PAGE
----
Publication details for Professor Mark WhiteChauhan, P.R., Bridgland, D.R., Moncel, M.-H., Antoine, P., Bahain, J.-J., Briant, R., Cunha, P., Despriée, J., Limondin-Lozouet, N., Locht, J.-L., Martins, A., Schreve, D.C., Shaw, A.D., Voinchet, P., Westaway, R., White, M.J. & White, T.S. (2017). Fluvial deposits as an archive of early human activity: progress during the 20 years of the Fluvial Archives Group. Quaternary Science Reviews 166: 114-149.
- Publication type: Journal Article
- ISSN/ISBN: 0277-3791
- DOI: 10.1016/j.quascirev.2017.03.016
- Further publication details on publisher web site
- Durham Research Online (DRO) - may include full text
Author(s) from Durham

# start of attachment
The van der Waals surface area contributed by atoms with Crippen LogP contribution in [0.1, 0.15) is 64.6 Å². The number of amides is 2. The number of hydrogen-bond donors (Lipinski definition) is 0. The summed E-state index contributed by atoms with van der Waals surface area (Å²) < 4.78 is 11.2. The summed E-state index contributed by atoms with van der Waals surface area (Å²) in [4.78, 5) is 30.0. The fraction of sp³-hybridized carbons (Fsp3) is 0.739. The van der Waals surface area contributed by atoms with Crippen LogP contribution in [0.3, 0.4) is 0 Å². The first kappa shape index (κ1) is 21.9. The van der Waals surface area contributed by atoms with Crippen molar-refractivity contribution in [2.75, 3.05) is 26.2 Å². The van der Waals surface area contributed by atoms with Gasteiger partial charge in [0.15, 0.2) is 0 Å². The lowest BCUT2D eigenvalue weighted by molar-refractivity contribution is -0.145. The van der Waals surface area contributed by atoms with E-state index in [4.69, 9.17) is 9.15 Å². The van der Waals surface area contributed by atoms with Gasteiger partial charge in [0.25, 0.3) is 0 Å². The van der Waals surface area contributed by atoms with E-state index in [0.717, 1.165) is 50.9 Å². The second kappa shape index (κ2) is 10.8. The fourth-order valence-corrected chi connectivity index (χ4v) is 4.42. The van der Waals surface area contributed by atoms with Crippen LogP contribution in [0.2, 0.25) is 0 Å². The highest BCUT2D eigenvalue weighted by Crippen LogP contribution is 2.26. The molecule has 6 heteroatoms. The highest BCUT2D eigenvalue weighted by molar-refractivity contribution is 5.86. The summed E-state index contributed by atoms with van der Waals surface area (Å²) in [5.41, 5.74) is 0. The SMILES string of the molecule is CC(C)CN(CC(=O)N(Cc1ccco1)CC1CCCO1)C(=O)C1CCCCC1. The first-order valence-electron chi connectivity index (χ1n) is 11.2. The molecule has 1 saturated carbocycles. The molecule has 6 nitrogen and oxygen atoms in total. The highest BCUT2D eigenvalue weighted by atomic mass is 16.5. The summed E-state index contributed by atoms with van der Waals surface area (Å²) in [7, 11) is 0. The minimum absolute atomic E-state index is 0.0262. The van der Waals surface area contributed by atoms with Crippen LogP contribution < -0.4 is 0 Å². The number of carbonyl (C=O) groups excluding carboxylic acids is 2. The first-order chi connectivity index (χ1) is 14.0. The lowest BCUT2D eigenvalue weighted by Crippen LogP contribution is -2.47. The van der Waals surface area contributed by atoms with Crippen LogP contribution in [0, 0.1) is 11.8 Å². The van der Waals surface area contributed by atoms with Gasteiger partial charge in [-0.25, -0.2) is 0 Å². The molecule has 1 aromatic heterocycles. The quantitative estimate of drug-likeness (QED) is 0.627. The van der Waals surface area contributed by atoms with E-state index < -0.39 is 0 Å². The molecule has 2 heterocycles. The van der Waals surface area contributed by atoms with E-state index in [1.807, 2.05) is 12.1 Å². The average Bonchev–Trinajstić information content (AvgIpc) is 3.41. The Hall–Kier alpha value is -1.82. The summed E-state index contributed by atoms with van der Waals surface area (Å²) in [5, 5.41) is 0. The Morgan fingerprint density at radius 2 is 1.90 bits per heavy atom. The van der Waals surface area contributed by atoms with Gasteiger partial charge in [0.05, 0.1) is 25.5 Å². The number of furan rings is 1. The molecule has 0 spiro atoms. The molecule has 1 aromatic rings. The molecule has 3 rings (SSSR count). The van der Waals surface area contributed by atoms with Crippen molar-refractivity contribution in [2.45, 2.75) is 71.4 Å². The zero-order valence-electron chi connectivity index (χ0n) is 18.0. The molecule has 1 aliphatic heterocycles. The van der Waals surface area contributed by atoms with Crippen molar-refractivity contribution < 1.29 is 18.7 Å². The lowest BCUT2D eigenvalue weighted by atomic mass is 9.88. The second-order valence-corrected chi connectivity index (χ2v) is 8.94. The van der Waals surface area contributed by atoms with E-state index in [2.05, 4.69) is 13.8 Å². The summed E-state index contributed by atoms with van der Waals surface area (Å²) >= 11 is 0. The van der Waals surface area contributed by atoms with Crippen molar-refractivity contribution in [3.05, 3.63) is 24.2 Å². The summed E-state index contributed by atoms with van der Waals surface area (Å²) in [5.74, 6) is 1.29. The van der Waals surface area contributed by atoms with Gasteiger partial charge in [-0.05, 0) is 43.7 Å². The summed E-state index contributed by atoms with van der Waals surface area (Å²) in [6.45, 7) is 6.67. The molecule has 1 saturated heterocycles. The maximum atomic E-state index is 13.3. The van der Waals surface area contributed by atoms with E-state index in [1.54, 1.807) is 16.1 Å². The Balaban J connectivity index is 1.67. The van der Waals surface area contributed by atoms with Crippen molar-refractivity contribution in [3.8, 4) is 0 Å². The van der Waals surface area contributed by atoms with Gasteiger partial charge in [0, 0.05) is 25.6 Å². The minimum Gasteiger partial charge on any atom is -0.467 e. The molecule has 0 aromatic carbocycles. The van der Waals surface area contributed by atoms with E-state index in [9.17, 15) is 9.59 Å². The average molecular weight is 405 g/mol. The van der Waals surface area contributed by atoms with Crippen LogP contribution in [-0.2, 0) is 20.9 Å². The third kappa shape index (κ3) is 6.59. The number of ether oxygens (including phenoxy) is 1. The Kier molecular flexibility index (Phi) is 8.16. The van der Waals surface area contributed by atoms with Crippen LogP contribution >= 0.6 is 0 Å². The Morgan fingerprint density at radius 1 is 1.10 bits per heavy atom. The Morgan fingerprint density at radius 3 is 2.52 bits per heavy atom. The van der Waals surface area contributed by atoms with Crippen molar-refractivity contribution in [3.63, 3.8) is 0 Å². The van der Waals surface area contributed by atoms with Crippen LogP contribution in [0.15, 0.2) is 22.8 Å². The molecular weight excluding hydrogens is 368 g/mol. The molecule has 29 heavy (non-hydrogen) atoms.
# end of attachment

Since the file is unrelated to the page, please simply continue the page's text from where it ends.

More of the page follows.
Fluvial sedimentary archives are important repositories for Lower and Middle Palaeolithic artefacts throughout the ‘Old World’, especially in Europe, where the beginning of their study coincided with the realisation that early humans were of great antiquity. Now that many river terrace sequences can be reliably dated and correlated with the globally valid marine isotope record, potentially useful patterns can be recognized in the distribution of the find-spots of the artefacts that constitute the large collections that were assembled during the years of manual gravel extraction. This paper reviews the advances during the past two decades in knowledge of hominin occupation based on artefact occurrences in fluvial contexts, in Europe, Asia and Africa. As such it is an update of a comparable review in 2007, at the end of IGCP Project no. 449, which had instigated the compilation of fluvial records from around the world during 2000–2004, under the auspices of the Fluvial Archives Group. An overarching finding is the confirmation of the well-established view that in Europe there is a demarcation between handaxe making in the west and flake–core industries in the east, although on a wider scale that pattern is undermined by the increased numbers of Lower Palaeolithic bifaces now recognized in East Asia. It is also apparent that, although it seems to have appeared at different places and at different times in the later Lower Palaeolithic, the arrival of Levallois technology as a global phenomenon was similarly timed across the area occupied by Middle Pleistocene hominins, at around 0.3 Ma.